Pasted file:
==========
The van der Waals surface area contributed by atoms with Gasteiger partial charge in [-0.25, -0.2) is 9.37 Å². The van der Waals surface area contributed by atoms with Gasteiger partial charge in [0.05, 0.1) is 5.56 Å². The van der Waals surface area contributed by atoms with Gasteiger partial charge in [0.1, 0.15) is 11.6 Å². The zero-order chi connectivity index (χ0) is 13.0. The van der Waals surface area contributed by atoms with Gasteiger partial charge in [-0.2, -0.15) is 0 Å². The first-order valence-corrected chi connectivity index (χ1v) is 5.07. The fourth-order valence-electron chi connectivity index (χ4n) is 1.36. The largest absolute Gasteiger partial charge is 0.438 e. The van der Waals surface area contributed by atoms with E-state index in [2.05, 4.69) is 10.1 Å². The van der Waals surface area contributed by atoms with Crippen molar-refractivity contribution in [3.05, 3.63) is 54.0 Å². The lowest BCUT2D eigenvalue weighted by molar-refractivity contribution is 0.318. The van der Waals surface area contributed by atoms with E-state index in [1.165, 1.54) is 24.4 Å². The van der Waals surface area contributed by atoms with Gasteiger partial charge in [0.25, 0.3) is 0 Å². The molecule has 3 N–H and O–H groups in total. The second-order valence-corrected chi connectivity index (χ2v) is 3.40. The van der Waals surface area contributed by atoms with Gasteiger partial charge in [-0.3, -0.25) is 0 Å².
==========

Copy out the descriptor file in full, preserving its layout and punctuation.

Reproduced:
The van der Waals surface area contributed by atoms with Gasteiger partial charge in [-0.25, -0.2) is 9.37 Å². The van der Waals surface area contributed by atoms with Gasteiger partial charge in [0.05, 0.1) is 5.56 Å². The van der Waals surface area contributed by atoms with Gasteiger partial charge in [0.1, 0.15) is 11.6 Å². The zero-order chi connectivity index (χ0) is 13.0. The van der Waals surface area contributed by atoms with Gasteiger partial charge in [-0.2, -0.15) is 0 Å². The first-order valence-corrected chi connectivity index (χ1v) is 5.07. The fourth-order valence-electron chi connectivity index (χ4n) is 1.36. The largest absolute Gasteiger partial charge is 0.438 e. The van der Waals surface area contributed by atoms with E-state index in [2.05, 4.69) is 10.1 Å². The van der Waals surface area contributed by atoms with Crippen molar-refractivity contribution in [3.05, 3.63) is 54.0 Å². The lowest BCUT2D eigenvalue weighted by molar-refractivity contribution is 0.318. The van der Waals surface area contributed by atoms with E-state index in [1.165, 1.54) is 24.4 Å². The van der Waals surface area contributed by atoms with Gasteiger partial charge in [0.25, 0.3) is 0 Å². The molecule has 3 N–H and O–H groups in total. The second-order valence-corrected chi connectivity index (χ2v) is 3.40. The van der Waals surface area contributed by atoms with Gasteiger partial charge in [-0.3, -0.25) is 0 Å².